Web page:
Brute Forcing Paswords with CSRF

CSRF is a really powerful tool. At my recent talk at Derbycon I talked about how CSRF is a big problem for startups who build their product in PHP.

Quickly, to give a 1 minute explanation of Cross-site Request Forgery (CSRF). CSRF is a common web vulnerability where a malicious site embeds client-side code that makes a request to a different site (hence cross-site). This request is meant to change 'state' and perform some action on behalf of the victim who navigated to the malicious site. Here is what the flow of CSRF looks like.


One interesting thing that came from my startup centered research is the realization that the absence of a token for an email or password update does not mean it is feasible to perform an account hijack. A "secure flow" that requires the user to enter their current password to perform account updates is a slight improvement but is insufficient to prevent account hijacking.

What is important to note is that reprompting the user for a password is still vulnerable to dictionary attacks through CSRF. Below is an example of this type of form submission.

Usually when an attacker uses a CSRF vulnerability that requires a post request, the evil page will have code that looks like this.

<iframe src="requestpage.php">

Having a separate page make the post request within the iframe is preferable because form submissions forward the page to the URL that is being submitted. Within this separate iframed page, the attacker will have a form that auto-submits the post request that attempts to update the user's password. It might look something like this.



<form name="bigform" action="/" method="post">
<input name="oldemail" value="[email protected]">
<input name="newemail" value="[email protected]">
<input name="password" type=password value="password">
<form>
<script>document.bigform.submit()</script>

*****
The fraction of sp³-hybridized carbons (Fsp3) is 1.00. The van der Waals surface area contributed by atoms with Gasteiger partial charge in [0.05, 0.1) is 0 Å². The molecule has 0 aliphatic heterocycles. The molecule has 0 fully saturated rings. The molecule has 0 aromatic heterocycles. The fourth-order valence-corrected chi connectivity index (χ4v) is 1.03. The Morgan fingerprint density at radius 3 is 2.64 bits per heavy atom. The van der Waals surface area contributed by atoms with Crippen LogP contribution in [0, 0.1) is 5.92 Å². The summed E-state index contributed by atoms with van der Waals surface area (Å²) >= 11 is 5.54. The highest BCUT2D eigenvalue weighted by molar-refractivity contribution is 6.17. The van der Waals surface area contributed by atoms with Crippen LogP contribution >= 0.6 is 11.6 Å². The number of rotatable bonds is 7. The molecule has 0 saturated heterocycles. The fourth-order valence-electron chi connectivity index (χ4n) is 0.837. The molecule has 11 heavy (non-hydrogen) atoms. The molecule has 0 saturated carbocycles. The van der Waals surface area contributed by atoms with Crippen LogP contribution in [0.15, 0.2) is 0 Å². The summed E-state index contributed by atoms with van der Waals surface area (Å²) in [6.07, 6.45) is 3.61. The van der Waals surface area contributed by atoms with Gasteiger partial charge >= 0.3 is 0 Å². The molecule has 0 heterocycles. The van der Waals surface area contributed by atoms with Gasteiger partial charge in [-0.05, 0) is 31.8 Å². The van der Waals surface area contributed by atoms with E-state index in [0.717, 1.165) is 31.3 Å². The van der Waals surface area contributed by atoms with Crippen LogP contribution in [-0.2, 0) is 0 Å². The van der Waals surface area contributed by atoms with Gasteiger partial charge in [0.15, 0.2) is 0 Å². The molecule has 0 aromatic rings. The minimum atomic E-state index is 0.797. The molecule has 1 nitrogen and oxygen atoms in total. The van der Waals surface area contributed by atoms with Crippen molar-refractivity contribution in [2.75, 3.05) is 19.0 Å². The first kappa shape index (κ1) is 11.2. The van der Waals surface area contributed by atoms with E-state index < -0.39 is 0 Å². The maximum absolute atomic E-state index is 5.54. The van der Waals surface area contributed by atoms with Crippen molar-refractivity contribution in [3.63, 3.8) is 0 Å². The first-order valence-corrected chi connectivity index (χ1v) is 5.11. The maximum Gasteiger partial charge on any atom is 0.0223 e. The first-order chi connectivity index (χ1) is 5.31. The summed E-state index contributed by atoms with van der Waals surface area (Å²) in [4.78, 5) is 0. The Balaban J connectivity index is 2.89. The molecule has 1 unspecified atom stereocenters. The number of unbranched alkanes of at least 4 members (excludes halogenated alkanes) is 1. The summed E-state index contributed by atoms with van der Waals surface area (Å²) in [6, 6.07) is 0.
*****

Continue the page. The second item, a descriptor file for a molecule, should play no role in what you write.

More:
If an attacker wishes to actually use this csrf they have two options. The first option is to make one guess, but this will have a really low success rate. A better option is to use a password dictionary and try a lot of different passwords. This second option requires a little bit extra work.

To actually perform the dictionary attack, first we need a password dictionary. With some quick VIMming I changed the famous rockyou password dictionary into a giant PHP array. I added this PHP array to the page I want victims to navigate to. I then iterate through this array and output code that does two things.

First, this code outputs javascript that adds iframes dynamically to the page for each index in my rockyou array. It's kind of ugly and there are other ways of doing this (like outputting a javascript array of all passwords), but it works.

Second, it loads these iframes with a setTimeout delay, to prevent your browser from attempting to do too much at once. I have noticed a lot of performance issues when making too many requests at once (the browser won't do them all at once, but things still slow down).

The end result of these looks something like this:


Doing this allows you to get a lot of chances to correctly guess a user's password when sites require the old password to modify an account but doesn't include a CSRF token in form submissions. This dictionary attack, with the code in the above image, attempts 2 passwords per second. This isn't great, but it greatly increases your chances of guessing the victim's password. There is one final benefit. Many times, there is no throttle to this type of attack for two reasons. First, the user is already authenticated. Second, because if they don't have CSRF tokens...they probably won't have a throttle either.

ejj, Sept 2014